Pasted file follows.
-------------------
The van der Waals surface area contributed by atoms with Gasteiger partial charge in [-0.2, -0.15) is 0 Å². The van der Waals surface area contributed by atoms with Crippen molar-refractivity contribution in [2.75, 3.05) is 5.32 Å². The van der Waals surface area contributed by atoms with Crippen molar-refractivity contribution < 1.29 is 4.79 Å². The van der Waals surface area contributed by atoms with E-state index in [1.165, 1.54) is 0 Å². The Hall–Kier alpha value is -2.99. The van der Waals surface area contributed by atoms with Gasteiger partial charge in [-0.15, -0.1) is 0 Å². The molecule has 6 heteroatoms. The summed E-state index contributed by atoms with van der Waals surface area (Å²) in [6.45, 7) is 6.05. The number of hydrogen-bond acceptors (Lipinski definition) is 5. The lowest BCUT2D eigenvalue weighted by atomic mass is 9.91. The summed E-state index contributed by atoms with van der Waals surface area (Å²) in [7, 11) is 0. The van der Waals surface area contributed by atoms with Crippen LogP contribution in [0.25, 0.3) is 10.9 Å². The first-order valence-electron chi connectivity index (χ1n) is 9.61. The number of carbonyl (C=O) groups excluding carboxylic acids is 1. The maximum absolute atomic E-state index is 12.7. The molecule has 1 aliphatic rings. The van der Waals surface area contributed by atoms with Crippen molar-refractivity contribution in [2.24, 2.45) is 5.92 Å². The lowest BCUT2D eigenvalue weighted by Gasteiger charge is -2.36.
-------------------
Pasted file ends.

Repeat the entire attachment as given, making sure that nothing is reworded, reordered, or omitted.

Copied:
The van der Waals surface area contributed by atoms with Gasteiger partial charge in [-0.2, -0.15) is 0 Å². The van der Waals surface area contributed by atoms with Crippen molar-refractivity contribution in [2.75, 3.05) is 5.32 Å². The van der Waals surface area contributed by atoms with Crippen molar-refractivity contribution < 1.29 is 4.79 Å². The van der Waals surface area contributed by atoms with E-state index in [1.165, 1.54) is 0 Å². The Hall–Kier alpha value is -2.99. The van der Waals surface area contributed by atoms with Gasteiger partial charge in [-0.15, -0.1) is 0 Å². The molecule has 6 heteroatoms. The summed E-state index contributed by atoms with van der Waals surface area (Å²) in [6.45, 7) is 6.05. The number of hydrogen-bond acceptors (Lipinski definition) is 5. The lowest BCUT2D eigenvalue weighted by atomic mass is 9.91. The summed E-state index contributed by atoms with van der Waals surface area (Å²) in [7, 11) is 0. The van der Waals surface area contributed by atoms with Crippen LogP contribution in [0.25, 0.3) is 10.9 Å². The first-order valence-electron chi connectivity index (χ1n) is 9.61. The number of carbonyl (C=O) groups excluding carboxylic acids is 1. The maximum absolute atomic E-state index is 12.7. The molecule has 1 aliphatic rings. The van der Waals surface area contributed by atoms with Crippen molar-refractivity contribution in [2.24, 2.45) is 5.92 Å². The lowest BCUT2D eigenvalue weighted by Gasteiger charge is -2.36.